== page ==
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With all the issues Europe faces today - Brexit, debt problems, political discord - spending last week in Milan was definitely an interesting experience for Marina and me.
But out of all those issues, my contacts were concerned about one thing above all else...
I'm talking about Washington's pending action on the Iranian nuclear accord.
And among the circles I travel in, most of the angst over this action is found in the intersection between energy issues and the once-again rising level of geopolitical tension.
But before we turn to the energy implications, here's what exactly is happening in Washington.
President Donald Trump announced Friday that he will not recertify Iranian compliance with the Joint Comprehensive Plan of Action (JCPOA).
That's the two-year-old agreement between Tehran and six major Western nations designed to limit Iran's nuclear weapons program.
The primary EU nations have already indicated they will move immediately to support JCPOA and break with any U.S. action, thereby driving yet another wedge between the United States and its erstwhile allies in the European Union.
And while Iran might end up not being hurt much at all...
Here's why U.S. oil companies will suffer.
Iran May Be Bad - but It Didn't Break the Deal
Crucially, the JCPOA agreement is between Iran on the one hand and the permanent members of the UN Security Council - the United States, United Kingdom, Russia, China, and France - plus Germany on the other.
Central to the accord is a trade-off between Iran foregoing a nuclear arms program, at least in the medium term, in return for a phasing out of Western economic sanctions. The International Atomic Energy Agency (IAEA) is tasked with the monitoring of Iranian compliance.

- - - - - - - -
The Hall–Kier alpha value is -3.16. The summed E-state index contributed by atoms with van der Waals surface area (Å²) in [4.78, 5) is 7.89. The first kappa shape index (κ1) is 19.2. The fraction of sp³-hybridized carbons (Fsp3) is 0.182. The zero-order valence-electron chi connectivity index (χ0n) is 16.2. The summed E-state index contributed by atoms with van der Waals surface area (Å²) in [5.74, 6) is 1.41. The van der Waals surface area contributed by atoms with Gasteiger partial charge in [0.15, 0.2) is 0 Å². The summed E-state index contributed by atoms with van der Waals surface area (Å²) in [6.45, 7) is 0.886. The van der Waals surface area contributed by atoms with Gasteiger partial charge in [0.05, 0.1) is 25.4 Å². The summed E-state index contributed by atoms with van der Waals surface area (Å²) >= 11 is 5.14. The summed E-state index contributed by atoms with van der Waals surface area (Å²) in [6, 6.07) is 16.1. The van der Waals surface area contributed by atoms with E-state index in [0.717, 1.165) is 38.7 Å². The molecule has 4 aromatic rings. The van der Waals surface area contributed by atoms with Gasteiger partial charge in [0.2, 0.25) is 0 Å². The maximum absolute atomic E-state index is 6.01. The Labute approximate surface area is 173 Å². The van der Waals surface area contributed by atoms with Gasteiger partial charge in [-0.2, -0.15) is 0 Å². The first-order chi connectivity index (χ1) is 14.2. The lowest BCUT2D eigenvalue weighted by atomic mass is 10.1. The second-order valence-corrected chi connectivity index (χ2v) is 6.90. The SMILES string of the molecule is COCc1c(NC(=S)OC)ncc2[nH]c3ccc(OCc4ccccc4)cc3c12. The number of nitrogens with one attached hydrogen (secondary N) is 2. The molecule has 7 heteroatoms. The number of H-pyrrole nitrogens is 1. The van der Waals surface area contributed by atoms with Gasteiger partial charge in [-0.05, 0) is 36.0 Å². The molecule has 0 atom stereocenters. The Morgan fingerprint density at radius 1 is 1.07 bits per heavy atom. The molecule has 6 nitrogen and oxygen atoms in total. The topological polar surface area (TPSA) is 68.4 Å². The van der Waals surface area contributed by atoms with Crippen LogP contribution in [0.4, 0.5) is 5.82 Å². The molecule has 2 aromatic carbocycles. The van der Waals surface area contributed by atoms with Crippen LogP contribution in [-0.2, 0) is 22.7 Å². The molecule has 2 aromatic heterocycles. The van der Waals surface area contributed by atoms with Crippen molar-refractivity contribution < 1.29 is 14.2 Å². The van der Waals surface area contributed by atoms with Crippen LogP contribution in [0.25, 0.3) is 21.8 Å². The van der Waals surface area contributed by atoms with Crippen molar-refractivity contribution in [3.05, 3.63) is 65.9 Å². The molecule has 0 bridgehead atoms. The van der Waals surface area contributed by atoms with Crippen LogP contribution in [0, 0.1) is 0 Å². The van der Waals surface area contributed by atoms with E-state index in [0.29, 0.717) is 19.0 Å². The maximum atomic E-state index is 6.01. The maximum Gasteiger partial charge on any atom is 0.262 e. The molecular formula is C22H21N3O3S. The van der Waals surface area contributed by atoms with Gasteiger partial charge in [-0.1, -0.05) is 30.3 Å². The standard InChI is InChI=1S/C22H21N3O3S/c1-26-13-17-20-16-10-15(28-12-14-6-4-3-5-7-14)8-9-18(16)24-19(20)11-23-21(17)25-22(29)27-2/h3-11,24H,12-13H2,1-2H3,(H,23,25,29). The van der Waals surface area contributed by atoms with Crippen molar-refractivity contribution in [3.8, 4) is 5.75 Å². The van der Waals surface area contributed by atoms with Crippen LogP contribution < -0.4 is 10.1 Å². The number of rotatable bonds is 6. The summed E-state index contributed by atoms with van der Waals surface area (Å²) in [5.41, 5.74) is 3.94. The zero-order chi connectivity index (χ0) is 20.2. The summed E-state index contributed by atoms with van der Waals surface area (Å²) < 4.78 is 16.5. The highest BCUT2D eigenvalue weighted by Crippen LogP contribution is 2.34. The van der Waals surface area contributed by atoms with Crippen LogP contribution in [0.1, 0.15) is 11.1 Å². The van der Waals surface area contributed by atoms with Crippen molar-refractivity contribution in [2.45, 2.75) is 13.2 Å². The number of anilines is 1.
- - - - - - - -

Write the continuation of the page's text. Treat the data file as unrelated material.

Every party, including the United States, has acknowledged that Tehran has lived up to its end of the bargain.
The IAEA has been provided with unparalleled access to Iranian facilities. The agency has certified that Iran is abiding by the provisions both for the development program itself and the existing nuclear stockpile.
The problem for Trump is that the deal became a staple element of his stump speech during the presidential campaign.
Meanwhile Iran has continued its ballistic missile testing program and has stepped up support for the Syrian regime and Hezbollah, while the administration in Washington views the Iranian Revolutionary Guard Corps (IRGC) as a terrorist organization.
This view of the IRGC has been shared by the two previous administrations.
Now, all three of these considerations are certainly disconcerting. But the problem is that none of these is part of the JCPOA.
Trump wants to use matters not part of the accord to scuttle it.
A number of international leaders are saying both in public and in private that to do so would be tantamount to challenging the status of the United States as a credible partner in any international negotiations.
As one of my Russian colleagues put it last week, "One does not improve the trade in oranges by adding apples."
Actually, the President not certifying the JCPOA (something he did earlier this year) is not the end of the accord. Instead, it moves the matter to Congress, which has to decide whether sanctions should be renewed.
Politics notwithstanding, the renewal of sanctions will prove difficult in the absence of any indication that Iran has not abided by JCPOA provisions.
Nonetheless, it will have an impact on global energy markets...
About the Author
Dr. Kent Moors is an internationally recognized expert in oil and natural gas policy, risk assessment, and emerging market economic development. He serves as an advisor to many U.S. governors and foreign governments. Kent details his latest global travels in his free Oil & Energy Investor e-letter. He makes specific investment recommendations in his newsletter, the Energy Advantage. For more active investors, he issues shorter-term trades in his Energy Inner Circle.